We moved to West Hollywood, California for about a year while I was shooting Fame. Our apartment had a balcony on the2nd floor. Roy concocted a pulley device so that he could lower Chumley’s crate down to the ground, Chumley would do his business then get back into the crate and Roy would pull him back up. They were so great together and so attached to each other.


But Roy was concerned that Chumley was lonely when we weren’t around so he found him a girlfriend, Tasha. The second greatest dog ever! We had big plans for them. They’d have puppies and we’d give them to all of our friends, but that didn’t work out too well despite all of our efforts to make a love connection. We tried everything, but they just weren’t interested in each other in that way. They were way better as friends. I think that was true for Roy and me as well. We never actually officially broke up. I think because we still felt connected in some way.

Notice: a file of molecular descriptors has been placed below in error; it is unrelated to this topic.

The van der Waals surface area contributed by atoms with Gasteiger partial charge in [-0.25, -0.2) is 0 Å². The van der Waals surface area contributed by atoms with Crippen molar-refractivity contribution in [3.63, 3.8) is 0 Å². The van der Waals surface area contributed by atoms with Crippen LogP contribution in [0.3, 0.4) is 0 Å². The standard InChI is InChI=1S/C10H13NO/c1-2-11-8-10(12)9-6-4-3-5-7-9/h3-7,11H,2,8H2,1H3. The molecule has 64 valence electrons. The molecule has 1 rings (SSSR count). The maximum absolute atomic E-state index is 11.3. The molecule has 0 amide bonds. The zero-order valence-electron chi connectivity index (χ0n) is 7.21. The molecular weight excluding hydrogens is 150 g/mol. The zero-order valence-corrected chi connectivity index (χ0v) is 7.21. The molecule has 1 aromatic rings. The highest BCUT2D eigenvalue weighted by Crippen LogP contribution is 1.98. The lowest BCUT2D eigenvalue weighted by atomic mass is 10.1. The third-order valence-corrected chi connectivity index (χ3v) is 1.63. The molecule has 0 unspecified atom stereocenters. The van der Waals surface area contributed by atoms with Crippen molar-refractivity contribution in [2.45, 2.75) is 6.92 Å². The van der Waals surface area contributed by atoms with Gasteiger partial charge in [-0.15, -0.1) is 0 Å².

The last text I got from Roy was on the 10th anniversary of Tasha’s passing. He said in the text, “She and Chumley are no doubt having a ball in doggie heaven”. I will forever have the image of all of them together up there having a blast!

Big Time Broadway Producer

Roy started his producing career at The Papermill Playhouse in 1991 where he produced hundreds of shows. When he left in 2004 he had immediate success producing on Broadway with the shows, “The Drowsy Chaperone” and “A Christmas Story: The Musical”, “West Side Story,” “Ragtime,” [title of show]”, “I’m Not Rappaport” and “The Pee Wee Herman show”.

Oddly enough one of the shows he was working on before he passed was “Animal House”.